I found Mexico Set the least entertaining of the three books. I particularly enjoyed London Match, though. There was one paragraph of the book, towards the end, which resonated with me. The characters are talking about being Berliners and Samson is waiting for them to say that he, too, is German, because he grew up there. "Berlin was my town", he thinks. London was where his friends lived and his children were born but he was a German. But the others don't see him as a Berliner like themselves. He is still a foreigner.
Isn't this a bit like what every ex-pat feels? I have lived most of my life in Germany, before that I spent six or more years in London and before that a couple of years in Dublin. I never felt I belonged anywhere, I still feel like that. I love London and when I am there on a visit, I feel I could slip back into that life. I still have a great deal of interest in Germany and although I never felt that I belonged, I can identify with the mentality. I now live in Ireland but I don't think I will ever be 100% Irish. I've been away too long. Somebody (during my time in Germany) called me "a citizen of the world." Maybe that's not such a bad thing.

Sunday, 29 March 2020

Spring in the Time of Self-isolation

 Being of that most romantic age, namely senior, 70+, I am staying at home, literally not venturing out at all.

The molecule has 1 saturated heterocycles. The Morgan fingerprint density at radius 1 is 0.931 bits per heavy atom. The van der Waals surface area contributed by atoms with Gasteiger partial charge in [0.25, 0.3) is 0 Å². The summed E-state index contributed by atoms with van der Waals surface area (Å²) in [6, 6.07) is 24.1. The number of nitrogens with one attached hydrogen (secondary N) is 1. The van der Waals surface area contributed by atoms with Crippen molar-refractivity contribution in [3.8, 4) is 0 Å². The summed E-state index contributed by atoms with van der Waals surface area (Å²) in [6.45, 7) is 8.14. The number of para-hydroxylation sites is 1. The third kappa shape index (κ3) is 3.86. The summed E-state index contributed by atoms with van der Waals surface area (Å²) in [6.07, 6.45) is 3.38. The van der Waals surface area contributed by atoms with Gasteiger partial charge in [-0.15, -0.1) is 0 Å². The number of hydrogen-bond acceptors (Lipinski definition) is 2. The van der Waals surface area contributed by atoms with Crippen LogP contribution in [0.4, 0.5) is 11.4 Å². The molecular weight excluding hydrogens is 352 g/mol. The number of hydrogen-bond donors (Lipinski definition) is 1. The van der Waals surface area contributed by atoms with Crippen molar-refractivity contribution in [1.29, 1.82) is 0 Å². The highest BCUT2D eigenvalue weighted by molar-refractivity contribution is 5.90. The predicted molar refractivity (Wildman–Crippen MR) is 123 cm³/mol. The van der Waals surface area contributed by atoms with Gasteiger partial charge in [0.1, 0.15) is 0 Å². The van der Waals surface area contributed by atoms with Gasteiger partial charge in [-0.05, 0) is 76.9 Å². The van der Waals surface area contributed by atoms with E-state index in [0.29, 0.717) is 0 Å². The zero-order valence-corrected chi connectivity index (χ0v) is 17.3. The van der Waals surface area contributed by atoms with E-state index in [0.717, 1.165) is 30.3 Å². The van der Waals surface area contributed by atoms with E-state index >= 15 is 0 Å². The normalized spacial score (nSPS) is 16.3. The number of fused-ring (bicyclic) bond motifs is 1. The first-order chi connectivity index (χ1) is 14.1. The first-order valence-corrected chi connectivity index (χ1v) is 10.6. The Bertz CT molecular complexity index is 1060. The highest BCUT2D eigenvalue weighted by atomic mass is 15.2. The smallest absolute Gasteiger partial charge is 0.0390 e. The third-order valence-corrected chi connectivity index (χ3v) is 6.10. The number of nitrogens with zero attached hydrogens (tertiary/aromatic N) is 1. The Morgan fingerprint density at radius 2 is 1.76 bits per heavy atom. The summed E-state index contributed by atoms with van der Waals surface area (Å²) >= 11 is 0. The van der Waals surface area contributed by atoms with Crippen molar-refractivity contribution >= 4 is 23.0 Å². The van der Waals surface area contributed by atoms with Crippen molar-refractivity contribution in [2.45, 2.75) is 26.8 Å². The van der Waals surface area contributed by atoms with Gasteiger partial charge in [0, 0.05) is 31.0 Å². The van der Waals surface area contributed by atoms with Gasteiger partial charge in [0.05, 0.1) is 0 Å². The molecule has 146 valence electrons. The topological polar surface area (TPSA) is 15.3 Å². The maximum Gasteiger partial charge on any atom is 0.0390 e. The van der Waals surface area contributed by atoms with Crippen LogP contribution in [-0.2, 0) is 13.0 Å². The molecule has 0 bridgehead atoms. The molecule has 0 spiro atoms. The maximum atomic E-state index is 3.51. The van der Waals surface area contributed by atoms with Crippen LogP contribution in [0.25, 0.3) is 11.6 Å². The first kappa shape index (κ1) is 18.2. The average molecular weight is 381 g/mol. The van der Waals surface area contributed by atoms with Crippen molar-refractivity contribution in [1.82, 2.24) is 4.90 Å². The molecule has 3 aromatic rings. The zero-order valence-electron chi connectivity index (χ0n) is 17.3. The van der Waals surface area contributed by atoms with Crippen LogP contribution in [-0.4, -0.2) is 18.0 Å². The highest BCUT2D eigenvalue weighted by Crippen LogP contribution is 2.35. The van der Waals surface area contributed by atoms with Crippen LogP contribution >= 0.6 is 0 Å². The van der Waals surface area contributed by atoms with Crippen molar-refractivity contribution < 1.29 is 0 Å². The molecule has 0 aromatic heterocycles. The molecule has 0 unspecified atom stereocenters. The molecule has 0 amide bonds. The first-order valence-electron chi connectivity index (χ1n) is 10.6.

Before that, I went for two walks per day and limited my shopping to once a week or twice if I ran out of milk/bread (they seem to have very short shelf lives, or is it just me?).
On my walks along by the river I could see that Spring was starting to making itself felt despite all the gloom and doom and the soothsayers and see-it-all-positives.  I took this picture near the quays a couple of days ago.


Spring Flowers



The birds are very busy right now, twittering all over the place. (I was going to say tweeting, but that might give the impression that I think our feathered songsters are adepts on their mobiles). I managed a shot of this blackbird who is a regular in the garden. We get robins, too but they are so quick to take off that I haven't been able to get a good picture - not that this one of the blackbird is going to win me any prizes. I've seen blue tits and I've seen a bullfinch twice. They make me feel good every time I see them hopping about.

Wish I could go walking. Stay safe wherever you are.